Now that dividend-paying stocks are no longer treated like sensible shoes on the set of Desperate Housewives, will the allure last?
Dividend-focused mutual funds, closed-end funds and exchange-traded funds have been on the rise for more than a year, with the latest entry set to make its debut in the fourth quarter.
The Vanguard High Dividend Yield Index Fund will be available as a traditional mutual fund as well as an exchange-traded fund. It will track the performance of the FTSE High Dividend Yield Index, a new benchmark, company officials said.
The new fund will be added to two other dividend-oriented funds in Vanguard's supermarket, and to an industry scrambling to offer products aimed at the lucrative baby boomer market as that generation prepares for retirement.
With their steady stream of income, dividend-paying stocks and mutual funds would seem a natural fit for income-hungry retirees.
As growth stocks of the 1990s outperformed, however, dividends became the unloved relative at the stock bubble party. Even beyond the market sell-off beginning in 2000, it was smaller-capitalization stocks - which rarely pay dividends - that performed best.
That trend has turned in the past few years to resemble historic norms, with dividend-paying stocks in the Standard & Poor's 500 easily outdistancing nondividend stocks so far this year.
"Dividends tend to act like an anchor, not losing as much when the market goes down but also not going up by as much when it rebounds," said Howard Silverblatt, S&P's senior index analyst in New York.
That analogy held up this summer, with dividend payers outperforming during the market downturn from May to July, and nonpayers outpacing during the August recovery.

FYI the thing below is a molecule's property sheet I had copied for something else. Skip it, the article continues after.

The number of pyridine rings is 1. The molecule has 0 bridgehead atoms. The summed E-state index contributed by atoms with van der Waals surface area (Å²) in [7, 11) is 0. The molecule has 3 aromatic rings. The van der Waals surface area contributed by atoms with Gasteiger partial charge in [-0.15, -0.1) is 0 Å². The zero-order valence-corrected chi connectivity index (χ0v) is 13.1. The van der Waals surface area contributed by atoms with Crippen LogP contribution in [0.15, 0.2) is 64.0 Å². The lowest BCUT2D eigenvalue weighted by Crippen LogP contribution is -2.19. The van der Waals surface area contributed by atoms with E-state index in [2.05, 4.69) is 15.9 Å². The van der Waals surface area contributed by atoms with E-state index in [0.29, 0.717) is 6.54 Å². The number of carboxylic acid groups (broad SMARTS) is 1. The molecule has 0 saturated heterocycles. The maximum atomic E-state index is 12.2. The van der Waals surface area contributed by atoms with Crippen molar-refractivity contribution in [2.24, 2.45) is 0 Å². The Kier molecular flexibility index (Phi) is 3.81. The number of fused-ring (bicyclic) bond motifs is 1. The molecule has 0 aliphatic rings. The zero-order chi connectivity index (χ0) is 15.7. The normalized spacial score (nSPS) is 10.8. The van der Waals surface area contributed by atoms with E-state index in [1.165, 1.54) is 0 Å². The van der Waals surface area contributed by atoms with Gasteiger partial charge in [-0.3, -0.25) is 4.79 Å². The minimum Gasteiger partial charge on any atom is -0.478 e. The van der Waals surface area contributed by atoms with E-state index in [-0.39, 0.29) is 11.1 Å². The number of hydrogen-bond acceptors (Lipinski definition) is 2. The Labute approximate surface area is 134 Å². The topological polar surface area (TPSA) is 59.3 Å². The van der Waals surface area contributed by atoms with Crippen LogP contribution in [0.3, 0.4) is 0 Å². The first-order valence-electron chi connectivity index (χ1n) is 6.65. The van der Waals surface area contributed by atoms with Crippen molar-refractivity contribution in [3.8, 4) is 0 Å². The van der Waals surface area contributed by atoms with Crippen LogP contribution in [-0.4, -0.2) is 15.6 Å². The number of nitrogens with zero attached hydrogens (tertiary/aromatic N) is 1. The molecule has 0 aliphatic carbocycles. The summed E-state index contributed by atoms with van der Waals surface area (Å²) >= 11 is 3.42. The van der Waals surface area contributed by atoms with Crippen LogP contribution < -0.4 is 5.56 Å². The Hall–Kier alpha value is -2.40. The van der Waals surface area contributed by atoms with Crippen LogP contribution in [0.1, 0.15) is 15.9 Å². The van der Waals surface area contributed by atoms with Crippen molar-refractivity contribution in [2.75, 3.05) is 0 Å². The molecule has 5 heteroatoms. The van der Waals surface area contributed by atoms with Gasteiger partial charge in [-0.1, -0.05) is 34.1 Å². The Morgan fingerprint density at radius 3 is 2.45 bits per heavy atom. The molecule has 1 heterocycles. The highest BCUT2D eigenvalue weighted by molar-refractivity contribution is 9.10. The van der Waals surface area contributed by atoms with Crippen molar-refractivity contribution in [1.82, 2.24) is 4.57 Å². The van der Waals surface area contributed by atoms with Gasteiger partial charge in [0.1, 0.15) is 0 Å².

According to Ned Davis Research, dividend payers returned an average of 10.1 percent annually between 1972 and 2005, compared with just 4.1 percent for nonpayers.
So is it too late to jump on the bandwagon?
Maybe, Silverblatt said. Companies are still increasing their dividends, but share buybacks are becoming more popular, he said.
No, says Duncan Richardson, chief equity investment officer for Eaton Vance Corp. in Boston. And here's why:
Demand for dividends is only going to continue as baby boomers search for income-producing investments, said Richardson, whose firm offers several dividend-oriented funds.
Why won't the bond market gather those dollars?
Richardson isn't foretelling a substantial jump in interest rates that would hinder bonds, but he does see continued bond-market volatility and a more attractive market for stocks.
"Stepping back from the market and looking at a 20-year view, the most prevalent thing is the tremendous decline in the level of interest rates," Richardson said.
Meanwhile, boomers who haven't saved enough - and that's just about everybody if you believe the surveys - will have to stay invested in stocks much longer into retirement, experts say.
Finally, Richardson noted, stock valuations today are attractive relative to bond yields.
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